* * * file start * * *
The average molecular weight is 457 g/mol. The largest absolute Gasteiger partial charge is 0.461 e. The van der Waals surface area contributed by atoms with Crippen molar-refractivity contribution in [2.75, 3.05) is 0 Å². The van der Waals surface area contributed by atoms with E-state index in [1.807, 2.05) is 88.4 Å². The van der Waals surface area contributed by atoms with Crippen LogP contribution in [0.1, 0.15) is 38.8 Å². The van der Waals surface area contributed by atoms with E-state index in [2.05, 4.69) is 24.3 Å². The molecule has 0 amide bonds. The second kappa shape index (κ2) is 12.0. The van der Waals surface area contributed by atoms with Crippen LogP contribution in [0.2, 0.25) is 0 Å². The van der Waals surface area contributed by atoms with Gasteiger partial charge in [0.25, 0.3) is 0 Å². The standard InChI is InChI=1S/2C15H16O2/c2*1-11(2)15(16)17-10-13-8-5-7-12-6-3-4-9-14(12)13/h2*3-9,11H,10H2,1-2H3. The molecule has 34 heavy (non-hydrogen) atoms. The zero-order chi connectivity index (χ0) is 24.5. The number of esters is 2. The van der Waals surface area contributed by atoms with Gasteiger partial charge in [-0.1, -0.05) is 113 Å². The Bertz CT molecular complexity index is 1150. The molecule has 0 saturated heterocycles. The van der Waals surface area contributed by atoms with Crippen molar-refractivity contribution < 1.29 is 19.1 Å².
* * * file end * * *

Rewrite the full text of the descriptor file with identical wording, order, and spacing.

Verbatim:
The average molecular weight is 457 g/mol. The largest absolute Gasteiger partial charge is 0.461 e. The van der Waals surface area contributed by atoms with Crippen molar-refractivity contribution in [2.75, 3.05) is 0 Å². The van der Waals surface area contributed by atoms with E-state index in [1.807, 2.05) is 88.4 Å². The van der Waals surface area contributed by atoms with Crippen LogP contribution in [0.1, 0.15) is 38.8 Å². The van der Waals surface area contributed by atoms with E-state index in [2.05, 4.69) is 24.3 Å². The molecule has 0 amide bonds. The second kappa shape index (κ2) is 12.0. The van der Waals surface area contributed by atoms with Crippen LogP contribution in [0.2, 0.25) is 0 Å². The van der Waals surface area contributed by atoms with Gasteiger partial charge in [0.25, 0.3) is 0 Å². The standard InChI is InChI=1S/2C15H16O2/c2*1-11(2)15(16)17-10-13-8-5-7-12-6-3-4-9-14(12)13/h2*3-9,11H,10H2,1-2H3. The molecule has 34 heavy (non-hydrogen) atoms. The zero-order chi connectivity index (χ0) is 24.5. The number of esters is 2. The van der Waals surface area contributed by atoms with Gasteiger partial charge in [-0.1, -0.05) is 113 Å². The Bertz CT molecular complexity index is 1150. The molecule has 0 saturated heterocycles. The van der Waals surface area contributed by atoms with Crippen molar-refractivity contribution < 1.29 is 19.1 Å².